To have two such elements in tandem requires a unique song. Thus, when deliberating on a song I thought fit Faultline Gardens best, I chose Björk’s arrangement of “Like Someone in Love”. Written by Jimmy Van Heusen, the song was originally popularized by a rendition by Frank Sinatra. Björk’s take brings the song into a modern, urban context; you can hear the sound of passing cars as she sings aside ethereal melodies played on the harp. The result is grounded yet surreal, capturing the mood Faultline Gardens so easily conveys.

Sportsmanlike Conduct February 15th – What’s the Deal With the Winter Olympics?

On this week’s episode of Sportsmanlike Conduct, hosts Damon Ngo and Bennett Johnson keep you updated on all things Utah sports. Topics discussed include Utah men’s and women’s basketball, Red Rocks gymnastics impressive start to the season, the winter olympics, and state of the NBA after the trade deadline.

Music by Brooke Johnson

The Story of Earth: How Life and Rocks Co-evolved

This week we have Robert Hazen, senior staff scientist at the Carnegie Institution’s Geophysical Laboratory & Clarence Robinson Professor of Earth Science at George Mason University. In his lecture entitled, “The Story of Earth: How Life and Rocks Co-evolved.” Dr. Hazen discusses the grand and intertwined tale of earth’s living and non-living spheres that is only now coming into focus.

Music: http://bensounds.com

Sportsmanlike Conduct February 8th – Interview with Coach Holman

For this week’s episode of Sportsmanlike Conduct, join hosts Bennett Johnson and Damon Ngo as they interview Utah Utes Lacrosse Head Coach Brian Holman! Bennett and Damon ask the coach about some of the experiences of Coach Holman, as the Lacrosse team will become the newest NCAA division I sport at the U since Women’s Soccer in 1995.

Intro Music by Brooke Johnson

Outro Music by B.L.B.P

Dancing the Night Away with Passion Pit

Every so often I need a night of dancing, pressed against 1000 sweaty bodies, screaming lyrics into the air. You can imagine my excitement when I heard Passion Pit was playing at The Depot. I was in for a such a night and a memorable one at that.

Opening band Courtship did little to entice me. As soon as they took the stage I leaned over to a friend and whispered, “I’m probably not going to like this band.” I know I shouldn’t judge a book by its cover, but it was just so tempting. Hailing from Hollywood, they were the embodiment of LA hipsters. 4 good-looking boys played unoriginal indie-pop, dressed in designer clothes made to look like they came from a thrift store.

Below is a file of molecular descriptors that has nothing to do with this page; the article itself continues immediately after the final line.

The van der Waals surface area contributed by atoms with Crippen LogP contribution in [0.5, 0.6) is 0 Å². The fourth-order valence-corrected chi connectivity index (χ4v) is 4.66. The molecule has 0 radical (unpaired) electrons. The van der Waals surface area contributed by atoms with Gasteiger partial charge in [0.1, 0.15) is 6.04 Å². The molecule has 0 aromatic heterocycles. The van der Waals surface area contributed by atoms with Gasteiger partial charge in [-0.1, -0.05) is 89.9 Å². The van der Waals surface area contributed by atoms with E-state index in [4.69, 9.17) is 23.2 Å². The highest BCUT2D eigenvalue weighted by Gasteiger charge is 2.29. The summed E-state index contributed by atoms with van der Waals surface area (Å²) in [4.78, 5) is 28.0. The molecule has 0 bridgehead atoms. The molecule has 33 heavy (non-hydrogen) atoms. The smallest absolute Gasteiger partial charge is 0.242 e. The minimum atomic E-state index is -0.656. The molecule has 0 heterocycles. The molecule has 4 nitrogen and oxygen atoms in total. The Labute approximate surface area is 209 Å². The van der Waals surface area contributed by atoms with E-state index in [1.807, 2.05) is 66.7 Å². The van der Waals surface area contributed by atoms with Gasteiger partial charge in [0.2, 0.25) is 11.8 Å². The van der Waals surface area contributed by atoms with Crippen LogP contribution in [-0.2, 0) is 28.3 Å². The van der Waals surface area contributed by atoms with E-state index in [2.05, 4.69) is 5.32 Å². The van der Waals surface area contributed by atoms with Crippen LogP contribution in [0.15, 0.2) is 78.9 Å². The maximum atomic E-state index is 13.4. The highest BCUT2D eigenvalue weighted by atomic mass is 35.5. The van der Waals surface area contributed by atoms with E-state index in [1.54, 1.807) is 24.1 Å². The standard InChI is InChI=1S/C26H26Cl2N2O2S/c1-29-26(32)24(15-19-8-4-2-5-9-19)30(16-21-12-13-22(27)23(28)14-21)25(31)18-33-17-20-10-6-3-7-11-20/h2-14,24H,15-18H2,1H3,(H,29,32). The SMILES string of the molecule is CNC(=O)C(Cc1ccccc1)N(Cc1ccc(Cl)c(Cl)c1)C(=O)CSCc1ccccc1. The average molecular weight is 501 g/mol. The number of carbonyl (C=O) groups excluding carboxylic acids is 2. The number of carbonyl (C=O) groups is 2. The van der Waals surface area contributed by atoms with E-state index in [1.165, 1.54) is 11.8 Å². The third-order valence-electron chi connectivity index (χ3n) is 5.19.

The music was pompously poppy and portrayed the sense that everything is happy and magical. Songs seemed to lack depth and complexity. The crowd went crazy as they covered “Hey Ya” by Outkast. The guitarist, who was essentially a glorified hype man, told a story about seeing Passion Pit years ago and how it was a dream come true to open for them just one year after forming a band. Dreams aside, I couldn’t wait for them to finish their set and Passion Pit to take the stage.

When Passion Pit front man Michael Angelakos stepped into the light I knew we were in for a show. He has a tremendous amount of swag in his shirt and tie, casually undone and untucked. He is confident and relaxed with the crowd that is looking to unwind themselves. Eager anticipation sweeps over the audience as they wait for the music to begin. Passion Pit jumps into “I’ll Be Alright” and the crowd erupts. They know every word and boogie with the music.

Passion Pit is currently touring following the 2017 release of their fourth studio album Tremendous Sea of Love. Formed in 2007, the indietronica band from Cambridge, Massachusetts has known moderate success. Manners (2009) and Gossamer (2012) performed well both critically and commercially. While their most recent albums have been less well received, Passion Pit continues to make their mark in the electropop world.

The crowd helped carry the concert and made it special. Due to Angelakos’ singing style, the vocals are fairly quiet. The voices of 1000 others singing along amplify the music and fill the room. Their love and help is appreciated and expressed by Angelakos. He jokes that his voice was never that strong, but the always energetic crowds of Salt Lake do the work for him. Passion Pit played the hits for around 70 minutes, including, “Sleepyhead”, “Carried Away”, and “Lifted Up (1985)”. After a brief exit and chanting from the crowd, Passion Pit returned to the stage to play “Talk a Walk”, the cherry on top of the sundae.

Passion Pit put on a marvelous concert. Michael Angelakos was entertaining and got the crowd involved. The dance-heavy show didn’t drag on and tire out the fans. The sound quality at The Depot is always top-notch. At the end of the day there is nothing better than live music, especially when it’s as good as Passion Pit.